Although the clinical benefit of interleukin-2-receptor antibody (IL-2RAb) induction in reducing the risk of acute rejection in adult kidney transplant recipients is well established, a similar benefit in pediatric recipients remains controversial. The aim of this study is to evaluate the efficacy of IL-2RAb in reducing acute rejection in pediatric and adolescent recipients aged 21 years or younger using Australia and New Zealand Dialysis and Transplant registry.Methods
The association between IL-2RAb induction and risk of acute rejection was examined using adjusted logistic regression and propensity score analyses, whereby the associations between induction, graft loss, and incident cancer were examined using adjusted Cox regression analysis.Results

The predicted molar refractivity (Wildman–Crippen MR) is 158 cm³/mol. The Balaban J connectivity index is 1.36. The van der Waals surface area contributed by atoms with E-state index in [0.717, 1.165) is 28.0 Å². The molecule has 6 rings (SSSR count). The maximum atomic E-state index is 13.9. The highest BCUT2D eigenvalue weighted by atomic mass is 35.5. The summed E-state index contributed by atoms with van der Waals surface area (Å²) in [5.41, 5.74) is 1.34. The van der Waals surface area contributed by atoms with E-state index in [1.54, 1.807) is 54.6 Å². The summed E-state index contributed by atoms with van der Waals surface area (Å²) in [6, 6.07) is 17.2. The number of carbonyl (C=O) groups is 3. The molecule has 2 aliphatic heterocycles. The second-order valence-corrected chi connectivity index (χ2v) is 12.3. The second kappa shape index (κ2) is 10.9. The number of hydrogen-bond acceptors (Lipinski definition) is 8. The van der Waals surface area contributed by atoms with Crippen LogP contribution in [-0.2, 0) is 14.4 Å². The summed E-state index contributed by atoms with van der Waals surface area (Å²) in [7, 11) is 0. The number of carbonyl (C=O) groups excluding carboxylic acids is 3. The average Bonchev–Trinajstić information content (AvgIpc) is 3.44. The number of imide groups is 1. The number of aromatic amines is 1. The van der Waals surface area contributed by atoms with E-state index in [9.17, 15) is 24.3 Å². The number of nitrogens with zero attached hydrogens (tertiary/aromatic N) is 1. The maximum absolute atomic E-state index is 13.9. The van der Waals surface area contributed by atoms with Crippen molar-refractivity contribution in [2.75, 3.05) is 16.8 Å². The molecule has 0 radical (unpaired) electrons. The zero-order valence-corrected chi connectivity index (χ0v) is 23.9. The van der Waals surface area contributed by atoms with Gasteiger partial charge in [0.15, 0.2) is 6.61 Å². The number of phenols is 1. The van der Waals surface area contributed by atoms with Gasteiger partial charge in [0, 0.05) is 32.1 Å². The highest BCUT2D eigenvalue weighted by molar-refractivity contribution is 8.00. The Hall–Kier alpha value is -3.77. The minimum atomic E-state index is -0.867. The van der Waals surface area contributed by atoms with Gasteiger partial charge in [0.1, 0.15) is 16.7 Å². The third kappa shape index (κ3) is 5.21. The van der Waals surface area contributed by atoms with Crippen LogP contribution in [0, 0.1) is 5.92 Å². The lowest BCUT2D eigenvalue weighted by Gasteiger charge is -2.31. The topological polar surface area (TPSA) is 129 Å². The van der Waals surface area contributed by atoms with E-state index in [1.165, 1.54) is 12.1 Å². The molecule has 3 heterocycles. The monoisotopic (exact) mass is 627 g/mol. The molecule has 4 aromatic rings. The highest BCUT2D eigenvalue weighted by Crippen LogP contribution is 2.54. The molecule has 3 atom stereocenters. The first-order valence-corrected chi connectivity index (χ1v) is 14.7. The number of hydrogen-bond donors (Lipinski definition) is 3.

There were 658 recipients followed up for a median of 5.5 years between 2001 and 2012. The use of IL-2RAb induction was associated with adjusted odds ratios of 0.61 (95% confidence interval [CI], 0.41-0.91; P = 0.007) for any rejection and 0.57 (95% CI, 0.35-0.92; P = 0.020) for early rejection occurring in the first 6 months after transplant. These associations were attenuated in the propensity score analysis but remained statistically significant with adjusted odds ratio of 0.65 (95% CI, 0.49-0.87) for any rejection and 0.64 (95% CI, 0.44-0.93) for early rejection. There were no associations between induction, graft loss, and incident cancer.Conclusions
Induction treatment of IL-2RAb in pediatric and adolescent kidney transplant recipients is associated with at least a 40% reduction in the odds of acute rejection, independent of age, era, immunological status, and initial immunosuppression.